Down East 2013 ©
The 2012 haul of elver landings across Maine is expected to yield over $40 million. That's five times the previous year's total, and is only behind lobster's $335 million in terms of a fishery's value in the state. That makes these tiny, undeveloped eels more valuable than clams, scallops, or shrimp. Down East first reported on rise of elvers in the March article written by Susan Hand Shetterly "The Incredible Edible Eel." 
This surge in the state's industry is due mostly to the tsunami in Japan during March of 2011. Prior to that, in 2010, the average eel fisherman in Maine was getting $185 per pound of fish, and the total haul was $584,851. However, because of the devastation brought upon the fishery in Japan and the collapse of the market, elver fisherman were earning up to $2,600 a pound this past spring in Maine.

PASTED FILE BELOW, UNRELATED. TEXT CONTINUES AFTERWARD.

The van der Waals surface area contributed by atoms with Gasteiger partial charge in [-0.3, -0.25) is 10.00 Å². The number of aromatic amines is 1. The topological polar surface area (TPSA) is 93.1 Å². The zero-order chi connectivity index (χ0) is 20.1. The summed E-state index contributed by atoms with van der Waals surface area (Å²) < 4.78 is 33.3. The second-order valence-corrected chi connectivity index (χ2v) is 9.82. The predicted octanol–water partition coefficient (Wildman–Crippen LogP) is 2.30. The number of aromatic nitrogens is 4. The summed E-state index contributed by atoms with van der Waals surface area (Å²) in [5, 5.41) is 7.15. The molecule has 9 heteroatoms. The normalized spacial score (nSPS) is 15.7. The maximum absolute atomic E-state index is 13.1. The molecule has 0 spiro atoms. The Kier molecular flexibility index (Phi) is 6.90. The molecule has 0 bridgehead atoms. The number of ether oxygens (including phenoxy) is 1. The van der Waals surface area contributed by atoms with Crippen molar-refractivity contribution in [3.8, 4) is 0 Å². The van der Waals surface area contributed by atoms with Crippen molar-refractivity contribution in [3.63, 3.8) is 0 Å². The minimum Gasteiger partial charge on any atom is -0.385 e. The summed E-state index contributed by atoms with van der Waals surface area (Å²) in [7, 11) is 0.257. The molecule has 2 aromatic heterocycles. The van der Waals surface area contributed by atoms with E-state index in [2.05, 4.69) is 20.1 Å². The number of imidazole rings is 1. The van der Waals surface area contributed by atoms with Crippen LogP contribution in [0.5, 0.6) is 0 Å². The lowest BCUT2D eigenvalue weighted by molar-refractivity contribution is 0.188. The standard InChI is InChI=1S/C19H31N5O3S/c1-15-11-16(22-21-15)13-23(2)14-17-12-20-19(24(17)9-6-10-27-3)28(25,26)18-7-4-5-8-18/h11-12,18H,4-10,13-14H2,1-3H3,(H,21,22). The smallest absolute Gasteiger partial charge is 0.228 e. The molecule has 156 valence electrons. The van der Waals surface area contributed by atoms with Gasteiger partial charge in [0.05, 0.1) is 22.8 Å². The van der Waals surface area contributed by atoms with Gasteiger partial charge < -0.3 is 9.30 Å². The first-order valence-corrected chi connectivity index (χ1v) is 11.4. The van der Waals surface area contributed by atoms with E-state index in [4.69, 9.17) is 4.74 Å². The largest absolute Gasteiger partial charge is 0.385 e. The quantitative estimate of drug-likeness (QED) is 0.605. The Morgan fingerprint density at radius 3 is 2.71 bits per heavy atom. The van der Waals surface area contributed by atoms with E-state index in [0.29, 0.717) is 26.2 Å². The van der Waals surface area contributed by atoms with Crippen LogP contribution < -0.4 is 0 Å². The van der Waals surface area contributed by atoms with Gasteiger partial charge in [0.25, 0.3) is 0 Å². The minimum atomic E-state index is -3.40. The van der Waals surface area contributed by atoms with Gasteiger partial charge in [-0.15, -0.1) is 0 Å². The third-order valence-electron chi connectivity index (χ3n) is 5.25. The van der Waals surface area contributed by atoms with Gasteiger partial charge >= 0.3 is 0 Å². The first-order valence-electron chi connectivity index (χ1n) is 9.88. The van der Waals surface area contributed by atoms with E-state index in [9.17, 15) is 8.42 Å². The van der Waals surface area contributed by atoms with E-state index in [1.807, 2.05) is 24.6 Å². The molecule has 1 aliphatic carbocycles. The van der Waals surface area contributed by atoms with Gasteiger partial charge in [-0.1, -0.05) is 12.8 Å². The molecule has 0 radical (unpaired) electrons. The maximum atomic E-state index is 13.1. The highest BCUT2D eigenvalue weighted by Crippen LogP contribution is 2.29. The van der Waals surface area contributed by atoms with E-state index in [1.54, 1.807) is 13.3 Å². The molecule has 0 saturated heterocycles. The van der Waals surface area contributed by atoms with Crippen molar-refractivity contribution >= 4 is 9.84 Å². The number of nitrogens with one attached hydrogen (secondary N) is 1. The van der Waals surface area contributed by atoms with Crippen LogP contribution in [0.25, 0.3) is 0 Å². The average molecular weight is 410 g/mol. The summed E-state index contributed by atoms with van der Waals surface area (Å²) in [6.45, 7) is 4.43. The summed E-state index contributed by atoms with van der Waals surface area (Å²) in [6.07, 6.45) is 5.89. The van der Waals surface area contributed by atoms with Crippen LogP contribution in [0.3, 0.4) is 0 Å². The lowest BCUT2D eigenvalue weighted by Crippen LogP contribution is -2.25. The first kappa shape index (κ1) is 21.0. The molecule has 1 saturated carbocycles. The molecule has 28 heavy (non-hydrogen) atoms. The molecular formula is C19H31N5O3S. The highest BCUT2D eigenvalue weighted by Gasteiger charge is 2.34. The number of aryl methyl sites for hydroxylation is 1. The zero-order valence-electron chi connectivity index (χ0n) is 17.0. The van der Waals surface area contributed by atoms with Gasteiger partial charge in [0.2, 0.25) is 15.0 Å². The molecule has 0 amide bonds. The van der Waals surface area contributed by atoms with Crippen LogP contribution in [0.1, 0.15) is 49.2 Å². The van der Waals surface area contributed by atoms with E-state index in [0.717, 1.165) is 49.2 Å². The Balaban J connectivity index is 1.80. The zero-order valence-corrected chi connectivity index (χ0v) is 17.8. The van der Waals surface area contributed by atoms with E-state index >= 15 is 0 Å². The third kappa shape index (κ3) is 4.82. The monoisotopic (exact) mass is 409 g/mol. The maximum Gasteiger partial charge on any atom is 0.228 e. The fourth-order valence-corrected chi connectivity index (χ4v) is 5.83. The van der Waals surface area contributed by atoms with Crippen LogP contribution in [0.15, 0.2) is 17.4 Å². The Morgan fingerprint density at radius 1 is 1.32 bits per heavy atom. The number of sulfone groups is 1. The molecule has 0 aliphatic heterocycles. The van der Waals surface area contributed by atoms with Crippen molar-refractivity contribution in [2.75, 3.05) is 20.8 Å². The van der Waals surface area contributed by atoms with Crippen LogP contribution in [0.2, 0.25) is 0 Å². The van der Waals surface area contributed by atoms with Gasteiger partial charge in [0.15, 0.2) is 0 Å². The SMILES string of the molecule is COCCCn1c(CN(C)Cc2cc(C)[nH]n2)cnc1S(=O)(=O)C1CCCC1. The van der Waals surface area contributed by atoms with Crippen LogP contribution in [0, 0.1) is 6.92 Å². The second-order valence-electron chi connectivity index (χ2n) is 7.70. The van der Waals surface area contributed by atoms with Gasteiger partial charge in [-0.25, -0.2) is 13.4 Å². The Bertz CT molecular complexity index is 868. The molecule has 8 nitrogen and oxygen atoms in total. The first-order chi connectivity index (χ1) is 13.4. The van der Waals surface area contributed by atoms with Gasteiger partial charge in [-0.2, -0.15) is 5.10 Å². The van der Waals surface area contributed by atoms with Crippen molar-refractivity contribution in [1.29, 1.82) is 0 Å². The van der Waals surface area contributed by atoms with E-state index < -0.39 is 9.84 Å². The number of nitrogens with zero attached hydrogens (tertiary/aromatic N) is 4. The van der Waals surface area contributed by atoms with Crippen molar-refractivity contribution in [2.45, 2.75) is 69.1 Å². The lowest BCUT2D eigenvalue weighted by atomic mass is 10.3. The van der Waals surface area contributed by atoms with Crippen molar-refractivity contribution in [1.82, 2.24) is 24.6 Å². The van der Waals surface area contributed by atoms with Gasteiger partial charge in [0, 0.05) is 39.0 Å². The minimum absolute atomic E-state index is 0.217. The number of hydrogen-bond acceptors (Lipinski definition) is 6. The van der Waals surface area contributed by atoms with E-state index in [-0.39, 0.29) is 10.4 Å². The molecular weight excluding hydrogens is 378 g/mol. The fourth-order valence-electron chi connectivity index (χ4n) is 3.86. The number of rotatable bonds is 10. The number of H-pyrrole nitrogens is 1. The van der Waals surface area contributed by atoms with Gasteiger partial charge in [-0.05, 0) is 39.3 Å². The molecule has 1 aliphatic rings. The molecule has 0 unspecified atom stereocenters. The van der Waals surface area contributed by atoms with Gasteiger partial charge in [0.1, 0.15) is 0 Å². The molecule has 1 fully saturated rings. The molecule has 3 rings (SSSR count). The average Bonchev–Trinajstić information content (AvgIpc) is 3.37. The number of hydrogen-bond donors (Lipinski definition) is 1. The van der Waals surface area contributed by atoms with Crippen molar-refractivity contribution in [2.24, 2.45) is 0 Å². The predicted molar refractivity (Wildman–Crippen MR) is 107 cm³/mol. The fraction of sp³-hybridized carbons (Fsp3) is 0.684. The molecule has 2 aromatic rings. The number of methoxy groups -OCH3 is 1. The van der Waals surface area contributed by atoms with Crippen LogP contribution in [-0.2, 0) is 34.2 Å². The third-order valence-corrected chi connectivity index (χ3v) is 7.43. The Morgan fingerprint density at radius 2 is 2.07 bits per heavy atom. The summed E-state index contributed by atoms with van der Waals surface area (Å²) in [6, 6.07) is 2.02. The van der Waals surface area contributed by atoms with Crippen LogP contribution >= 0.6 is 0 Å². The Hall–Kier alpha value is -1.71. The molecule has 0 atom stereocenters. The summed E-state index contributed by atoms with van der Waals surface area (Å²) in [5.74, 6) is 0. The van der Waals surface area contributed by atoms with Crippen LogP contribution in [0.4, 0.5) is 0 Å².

The official numbers are not out yet, but the catch is expected to be around 20,000 pounds, suggesting not only increased demand, but an increase in the volume of landings. The $40 million is still just a fraction when compared to the lobster industry, but if growth continues like this, Maine may have a new king of the fisheries.
(via Bangor Dily News )